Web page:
Is information exposure an unstoppable force?
July 25, 2014

It has not taken long for the cybercrime arena to become a bit too much to handle for the average organization, regardless of its size classification, industry or sector. Some of the more recent reports and studies have indicated that cybercrime is causing hundreds of billions of dollars in damages around the globe each year, and others forecast this figure to reach the $1 trillion milestone within the near future. 

In the wake of such massive breaches, there has been quite a bit of finger pointing, with some businesses blaming the government for not offering enough guidance, public sector officials calling upon companies to get their acts together and so on. Hackers are evolving so quickly that these types of circular conversations have become toxic, holding organizations back from having more stringent and effective identity and access management protocols in place. 

The big question is, though, can those who are tasked with protecting information actually get the job done, or is data breach simply going to happen one way or the other?

Imminent threat?
The Sentinel recently reported that several studies have found that the convergence of cybercrime and identity theft is moving along too quickly to keep up, and that these attacks are now more damaging than virtually all other types of crime combined. According to the news provider, one study from the Bureau of Justice Statistics in the United States revealed that the nation saw 16.6 million of its citizens impacted by identity theft in 2012, causing $24.7 billion in damages. 

More recent studies from analysts and researchers have put that figure much higher in the United States, with one stating that $100 billion were lost to cybercrime in 2013 and more will be gone this year. The source explained that some experts and intellectuals are beginning to think that data breach is simply going to happen regardless of what efforts are made to protect information and access.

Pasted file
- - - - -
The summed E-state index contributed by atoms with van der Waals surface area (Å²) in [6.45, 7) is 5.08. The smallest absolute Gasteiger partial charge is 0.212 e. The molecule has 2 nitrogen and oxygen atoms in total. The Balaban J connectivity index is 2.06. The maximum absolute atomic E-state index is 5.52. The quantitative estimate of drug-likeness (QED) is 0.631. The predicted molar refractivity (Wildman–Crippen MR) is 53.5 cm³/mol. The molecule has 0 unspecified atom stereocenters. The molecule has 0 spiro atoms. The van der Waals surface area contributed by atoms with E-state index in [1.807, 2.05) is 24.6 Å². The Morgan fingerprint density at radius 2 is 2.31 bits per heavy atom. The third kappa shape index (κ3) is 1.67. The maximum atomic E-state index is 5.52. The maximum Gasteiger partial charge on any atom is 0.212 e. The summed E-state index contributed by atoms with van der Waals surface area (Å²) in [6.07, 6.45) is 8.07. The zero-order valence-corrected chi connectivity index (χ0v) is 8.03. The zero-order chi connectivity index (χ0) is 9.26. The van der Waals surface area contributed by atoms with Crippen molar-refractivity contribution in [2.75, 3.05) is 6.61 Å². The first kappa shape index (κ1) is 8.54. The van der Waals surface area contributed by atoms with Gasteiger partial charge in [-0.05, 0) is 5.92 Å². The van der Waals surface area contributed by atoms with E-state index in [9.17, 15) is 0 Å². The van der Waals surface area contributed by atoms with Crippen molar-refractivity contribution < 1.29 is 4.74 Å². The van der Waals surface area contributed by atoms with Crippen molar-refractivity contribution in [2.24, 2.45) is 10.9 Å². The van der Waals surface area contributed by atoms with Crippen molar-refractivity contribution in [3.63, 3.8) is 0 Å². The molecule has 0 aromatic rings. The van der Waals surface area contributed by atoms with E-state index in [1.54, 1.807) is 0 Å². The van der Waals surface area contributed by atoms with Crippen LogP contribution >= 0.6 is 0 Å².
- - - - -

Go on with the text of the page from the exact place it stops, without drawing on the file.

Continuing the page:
Citing the comments of Harrisburg University of Science and Technology professor Chuck Davis, who specializes in ethical hacking and computer forensics, The Sentinel affirmed that malware is likely the biggest, most unavoidable threat facing security professionals today. 

As mentioned above, the news provider noted that many companies have resorted to blaming others for the breaches that have struck their systems, and this is simply not helping matters move along in the right direction in the slightest. 

No more white flags
Organizations that manage sensitive data cannot simply take a backseat and think that, no matter what they do, their information will inevitably be exposed and compromised from a breach. Rather, more proactive and comprehensive approaches to identity and access management can significantly reduce the level of risk a company faces at any given time. 

Dynamic authentication tools that streamline the experience for users while better protecting the data they are accessing in the process should be viewed as the modern and ideal way to ensure that information does not fall into the wrong hands.